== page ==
Human Rights in China (I just got banned by the CCP!)

In late February the United States and China exchanged customary blows in the form of reports on the state of human rights in each country. The State Department releases a report on human rights for each country every year around this time, and China has recently begun to respond with its own report on human rights in the United States. I could spend a REALLY long time discussing the nuances of these reports, but I'd like to highlight a few of these issues to give some idea of the situations facing the Chinese people.

Freedom of Speech:

It is no secret that freedom of speech does not exist in China. The only media outlets are state-owned and are censored heavily. Likewise, the internet is censored to exclude websites which are critical of the Chinese Communist Party (CCP), particularly on issues related to civil liberties, Taiwan, Tibet, and religious expression. In the US, we take the freedom of speech and of the press as fundamental components of our society. Indeed, it is absolutely crucial to a functioning democracy.

Due Process:

The State Department cites the growing trend of extrajudicial executions, torture, forced confessions, and forced labor. An example was in the unrest in the Tibet Autonomous Region (TAR), which was filmed by a Chinese citizen on his mobile phone and uploaded to the internet. The CCP's response was to beat him to death. Reports indicate that over 200 people lost their lives when this uprising was put down by the military.

Freedom of Assembly:

The CCP does not allow its citizens to assemble in public (or behind closed doors) for the purpose of questioning party leadership or infringe upon the "interests of the state." These are broadly interpreted and the government cracks down at the first sign of dissidence. Those who do protest are often detained indefinitely without charge.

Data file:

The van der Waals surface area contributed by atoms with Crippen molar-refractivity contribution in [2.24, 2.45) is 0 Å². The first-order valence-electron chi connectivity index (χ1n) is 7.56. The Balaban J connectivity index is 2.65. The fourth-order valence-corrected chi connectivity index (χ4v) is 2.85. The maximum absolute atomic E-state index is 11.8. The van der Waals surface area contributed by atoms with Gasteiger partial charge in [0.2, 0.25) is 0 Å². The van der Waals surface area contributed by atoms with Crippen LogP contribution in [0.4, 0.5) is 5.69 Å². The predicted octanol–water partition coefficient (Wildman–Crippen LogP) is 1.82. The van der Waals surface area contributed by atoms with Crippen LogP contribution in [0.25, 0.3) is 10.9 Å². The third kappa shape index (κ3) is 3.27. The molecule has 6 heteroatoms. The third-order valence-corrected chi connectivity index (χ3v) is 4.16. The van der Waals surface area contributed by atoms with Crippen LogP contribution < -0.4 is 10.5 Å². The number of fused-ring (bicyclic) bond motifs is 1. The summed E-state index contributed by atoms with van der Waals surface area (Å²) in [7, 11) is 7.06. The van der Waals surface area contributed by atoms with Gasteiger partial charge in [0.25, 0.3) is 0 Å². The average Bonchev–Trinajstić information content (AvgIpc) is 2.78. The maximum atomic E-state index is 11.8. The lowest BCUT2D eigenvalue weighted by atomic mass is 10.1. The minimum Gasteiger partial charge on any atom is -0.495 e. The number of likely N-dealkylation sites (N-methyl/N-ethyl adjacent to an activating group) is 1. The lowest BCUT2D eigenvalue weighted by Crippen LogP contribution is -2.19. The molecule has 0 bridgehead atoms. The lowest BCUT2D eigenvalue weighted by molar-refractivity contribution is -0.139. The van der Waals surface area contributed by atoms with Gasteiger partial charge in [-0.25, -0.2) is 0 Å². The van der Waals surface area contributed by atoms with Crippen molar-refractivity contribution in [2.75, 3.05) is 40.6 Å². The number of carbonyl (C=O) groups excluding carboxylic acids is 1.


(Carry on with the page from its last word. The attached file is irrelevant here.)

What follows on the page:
The practice of religion is tightly controlled by the CCP. Religious organizations must register with the government and are subject to constraints on the dialogue they are allowed to conduct. In order to be legal, a religious association must belong to on of the five recognized religions: Buddhism, Taoism, Islam, Protestantism, Catholicism. There are widespread incidences of unregistered and registered religious groups being harassed, detained, and questioned by authorities.


There are MANY more issues which I could discuss, but I brought these up in order to highlight the guiding principles of the CCP. Essentially, the CCP is very paranoid about its ability to maintain long-term political legitimacy. Some political scientists suggest that a key reason the CCP has maintained viability this long is the belief by the Chinese people that the alternative is a USSR-style collapse in which the civilization will take a giant step backward; they see it as a "CCP or bust" situation.

Additionally, there are some stark philosophical differences between China and the West, most of which I am not qualified to comment. Essentially, our conception of "human rights" is quite different than that of the Chinese tradition. This is NOT to say that the Chinese people aren't demanding some of these basic liberties, such as democratic representation, freedom of speech, etc. There is, however, tolerance of government intervention on a level which would never be tolerated in the United States. Many Chinese believe censorship is all right if it has the goal of making society more harmonious.

On many issues, there are fundamental differences in how each society views civil liberties and human rights, but it's difficult to get a pulse on the preferences of a society which faces punishment for expression of opinion which displeases those who have a stranglehold on power.